High School Sports

Alonso gives Northside a major weapon in kicking game

WARNER ROBINS -- The thought of playing football never really entered Justin Alonso’s mind.

He was perfectly happy being a top-flight soccer player at Northside, until soccer head coach Sam Said -- who doubles as a freshman football coach -- talked to Alonso about giving it a try.

He did, but there was an immediate worry.

“The first time I put on a helmet, it was so heavy to me,” Alonso said. “It took me about a month to get used to having all this stuff on.”

That was in the spring of 2013. Alonso kept his head and helmet on straight while standout Isaac Rivera handled the place-kicking and punting duties.

Alonso has gone from being untested while trying to keep heavy headgear on straight to having played a huge role in helping Northside reach Friday’s GHSA Class AAAAA title game against Mays at the Georgia Dome.

“For somebody that’s never played, he took to it really quick,” Northside head coach Kevin Kinsler said. “But he’s a very mature kid.”

And then, the ultimate compliment: “Not your typical kicker mentality.”

Alonso might not fulfill the stereotype of kickers being a little out there, but he’s still learning the game of football, so some of the descriptions of his new experiences are entertaining.

Like when he started place-kicking and punting: “Honestly, I was scared to death. I was scared, because these people were rushing at me.”

Or his mother’s worries about his new game: “She had some second thoughts about it, because she didn’t want to see me get hit by those big linebackers. I told her I’d be all right, I think I can hang in there.”

Or when he went from kicker to potential tackler when a kick returner found a seam: “Oh my goodness. The only thing I felt was this dude holding on to my arm. My main focus was trying to get the dude out of bounds. I was surprised about (being held on the play). I’m just a kicker, I’ve never tackled anybody in my life.”

The Eagles aren’t relying on him to do that, but their faith in his kicking skills certainly has been rewarded.

The junior is 14-of-16 on field goal tries, and his latest effort was nailing all three attempts Friday in a 30-21 semifinal win over Allatoona at Mercer University Stadium.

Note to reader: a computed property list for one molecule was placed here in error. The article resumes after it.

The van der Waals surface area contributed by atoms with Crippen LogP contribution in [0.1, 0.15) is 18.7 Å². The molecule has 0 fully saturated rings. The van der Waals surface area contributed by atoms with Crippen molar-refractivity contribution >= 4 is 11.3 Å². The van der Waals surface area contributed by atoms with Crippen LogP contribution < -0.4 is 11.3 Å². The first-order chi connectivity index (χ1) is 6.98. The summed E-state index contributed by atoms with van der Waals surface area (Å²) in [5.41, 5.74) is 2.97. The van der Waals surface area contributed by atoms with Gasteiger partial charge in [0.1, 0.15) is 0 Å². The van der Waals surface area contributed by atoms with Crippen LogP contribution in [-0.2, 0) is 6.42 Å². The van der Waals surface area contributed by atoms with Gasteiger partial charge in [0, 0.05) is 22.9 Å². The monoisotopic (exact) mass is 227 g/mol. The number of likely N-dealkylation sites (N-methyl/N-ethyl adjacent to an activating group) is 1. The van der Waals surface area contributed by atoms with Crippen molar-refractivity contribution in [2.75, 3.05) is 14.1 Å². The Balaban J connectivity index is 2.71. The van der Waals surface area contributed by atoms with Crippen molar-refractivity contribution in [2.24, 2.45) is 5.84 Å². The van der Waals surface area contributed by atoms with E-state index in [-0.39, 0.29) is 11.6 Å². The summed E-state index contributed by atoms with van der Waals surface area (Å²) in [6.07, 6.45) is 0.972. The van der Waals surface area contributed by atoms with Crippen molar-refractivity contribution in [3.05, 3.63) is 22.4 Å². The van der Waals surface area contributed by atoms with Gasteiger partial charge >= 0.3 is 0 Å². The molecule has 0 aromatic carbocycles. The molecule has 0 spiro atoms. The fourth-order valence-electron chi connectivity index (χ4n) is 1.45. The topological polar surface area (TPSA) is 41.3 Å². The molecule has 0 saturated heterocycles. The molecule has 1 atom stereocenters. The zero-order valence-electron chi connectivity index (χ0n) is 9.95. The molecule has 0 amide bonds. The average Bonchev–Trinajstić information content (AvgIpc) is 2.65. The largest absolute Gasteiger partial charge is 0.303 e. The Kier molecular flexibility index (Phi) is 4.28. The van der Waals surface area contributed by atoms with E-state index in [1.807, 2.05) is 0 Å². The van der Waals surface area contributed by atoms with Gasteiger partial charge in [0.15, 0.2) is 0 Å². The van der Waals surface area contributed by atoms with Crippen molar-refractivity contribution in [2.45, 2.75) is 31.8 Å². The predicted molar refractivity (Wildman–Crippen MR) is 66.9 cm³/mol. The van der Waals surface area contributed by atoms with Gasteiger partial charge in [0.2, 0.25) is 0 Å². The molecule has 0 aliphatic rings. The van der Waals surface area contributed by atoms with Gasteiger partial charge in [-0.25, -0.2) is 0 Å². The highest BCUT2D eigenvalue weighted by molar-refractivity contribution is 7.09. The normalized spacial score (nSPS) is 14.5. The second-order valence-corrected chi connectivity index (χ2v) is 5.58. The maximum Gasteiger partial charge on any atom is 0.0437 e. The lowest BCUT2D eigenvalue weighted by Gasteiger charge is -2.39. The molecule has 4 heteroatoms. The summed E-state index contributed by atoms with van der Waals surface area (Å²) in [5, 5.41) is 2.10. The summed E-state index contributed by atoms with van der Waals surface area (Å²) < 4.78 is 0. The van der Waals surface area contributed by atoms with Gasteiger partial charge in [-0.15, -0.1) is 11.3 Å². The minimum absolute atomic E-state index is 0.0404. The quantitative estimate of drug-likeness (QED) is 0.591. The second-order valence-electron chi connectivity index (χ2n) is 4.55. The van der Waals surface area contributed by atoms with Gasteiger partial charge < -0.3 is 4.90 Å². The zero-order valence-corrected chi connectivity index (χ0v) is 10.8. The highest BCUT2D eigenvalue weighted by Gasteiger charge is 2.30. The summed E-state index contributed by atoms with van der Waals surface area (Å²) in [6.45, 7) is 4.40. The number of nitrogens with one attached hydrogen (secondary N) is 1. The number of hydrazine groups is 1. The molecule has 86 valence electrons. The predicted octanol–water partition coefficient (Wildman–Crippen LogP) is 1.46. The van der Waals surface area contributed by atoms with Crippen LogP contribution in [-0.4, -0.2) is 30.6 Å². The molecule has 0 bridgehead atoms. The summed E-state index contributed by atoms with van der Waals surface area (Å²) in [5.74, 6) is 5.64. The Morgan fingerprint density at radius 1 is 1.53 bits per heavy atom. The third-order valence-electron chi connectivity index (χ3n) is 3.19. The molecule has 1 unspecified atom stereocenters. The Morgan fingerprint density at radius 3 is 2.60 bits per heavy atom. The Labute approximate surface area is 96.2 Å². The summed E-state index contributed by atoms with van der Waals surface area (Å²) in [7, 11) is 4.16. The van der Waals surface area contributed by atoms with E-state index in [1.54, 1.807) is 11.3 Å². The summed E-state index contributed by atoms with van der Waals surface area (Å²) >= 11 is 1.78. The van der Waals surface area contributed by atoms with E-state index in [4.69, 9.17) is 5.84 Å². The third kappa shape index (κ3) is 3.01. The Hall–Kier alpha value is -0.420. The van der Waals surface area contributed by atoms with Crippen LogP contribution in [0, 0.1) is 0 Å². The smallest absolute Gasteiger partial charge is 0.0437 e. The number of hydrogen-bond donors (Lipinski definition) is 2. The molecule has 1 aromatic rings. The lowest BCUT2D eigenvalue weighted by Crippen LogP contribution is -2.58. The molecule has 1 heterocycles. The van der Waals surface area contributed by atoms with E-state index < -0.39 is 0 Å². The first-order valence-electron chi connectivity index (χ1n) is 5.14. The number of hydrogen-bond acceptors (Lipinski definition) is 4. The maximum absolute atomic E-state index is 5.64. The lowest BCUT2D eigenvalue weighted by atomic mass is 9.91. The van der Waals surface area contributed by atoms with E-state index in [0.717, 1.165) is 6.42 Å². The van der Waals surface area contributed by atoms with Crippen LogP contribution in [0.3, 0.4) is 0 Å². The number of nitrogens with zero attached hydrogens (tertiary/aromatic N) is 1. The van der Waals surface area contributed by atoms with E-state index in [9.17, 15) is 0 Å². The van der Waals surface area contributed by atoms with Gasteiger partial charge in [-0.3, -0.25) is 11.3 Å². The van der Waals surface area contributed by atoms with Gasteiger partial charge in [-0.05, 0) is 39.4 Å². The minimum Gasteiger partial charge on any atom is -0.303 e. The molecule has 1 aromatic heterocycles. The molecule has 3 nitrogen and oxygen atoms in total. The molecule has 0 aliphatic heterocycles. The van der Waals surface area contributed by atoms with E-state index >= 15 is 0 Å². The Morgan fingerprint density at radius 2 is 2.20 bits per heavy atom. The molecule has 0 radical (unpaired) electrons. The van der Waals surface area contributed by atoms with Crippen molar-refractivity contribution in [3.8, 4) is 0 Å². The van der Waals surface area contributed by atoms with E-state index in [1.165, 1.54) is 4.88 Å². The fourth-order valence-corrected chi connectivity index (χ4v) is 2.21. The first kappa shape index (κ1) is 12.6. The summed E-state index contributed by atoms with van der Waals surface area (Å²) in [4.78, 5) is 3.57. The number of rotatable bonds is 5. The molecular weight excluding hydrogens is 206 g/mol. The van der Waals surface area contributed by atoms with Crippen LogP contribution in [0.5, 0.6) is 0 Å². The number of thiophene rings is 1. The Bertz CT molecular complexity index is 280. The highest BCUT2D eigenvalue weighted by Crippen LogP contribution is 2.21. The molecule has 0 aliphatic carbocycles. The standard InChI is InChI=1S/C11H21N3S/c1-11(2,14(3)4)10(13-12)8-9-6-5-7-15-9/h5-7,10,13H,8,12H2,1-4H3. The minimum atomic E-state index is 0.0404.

He has made nine straight since overconfidence led to a miss back in October on a 47-yard try against Grovetown.

“I’d kicked some pretty far in practice,” he said. “I was confident going into that kick, and I squibbed it, and it never made it.”

Basically, the more worried and stressed Alonso is, the smoother the kick is likely to be.

“Honestly, every game, I’m just really, really nervous,” he said. “What usually gets me settled is warm-ups. I check everything I do, and that prepares me for the game.

“It keeps me level, humbled.”

Alonso provided the first points against Warner Robins, a game the Eagles won by three. He provided the final point, the game-winning one, on an extra-point kick against Houston County.

And he had three field goals in each of Northside’s two nine-point playoff wins.

Kinsler found a comfort zone with Alonso -- who averages 34.4 yards per punt -- even before he tried a varsity kick.

“I know it was his first year,” Kinsler said. “But throughout the year, he kept progressing and progressing. If anything had happened to (Rivera), I felt confident with him within a certain range.

“He had improved so much, I felt going into this year that Justin would do a good job for us. He’s an exceptional kid. Obviously, the thing that impresses me about him ... is how conscientious he is about his work ethic and how he performs.”

The greater the anxiety, apparently, the better the accuracy.

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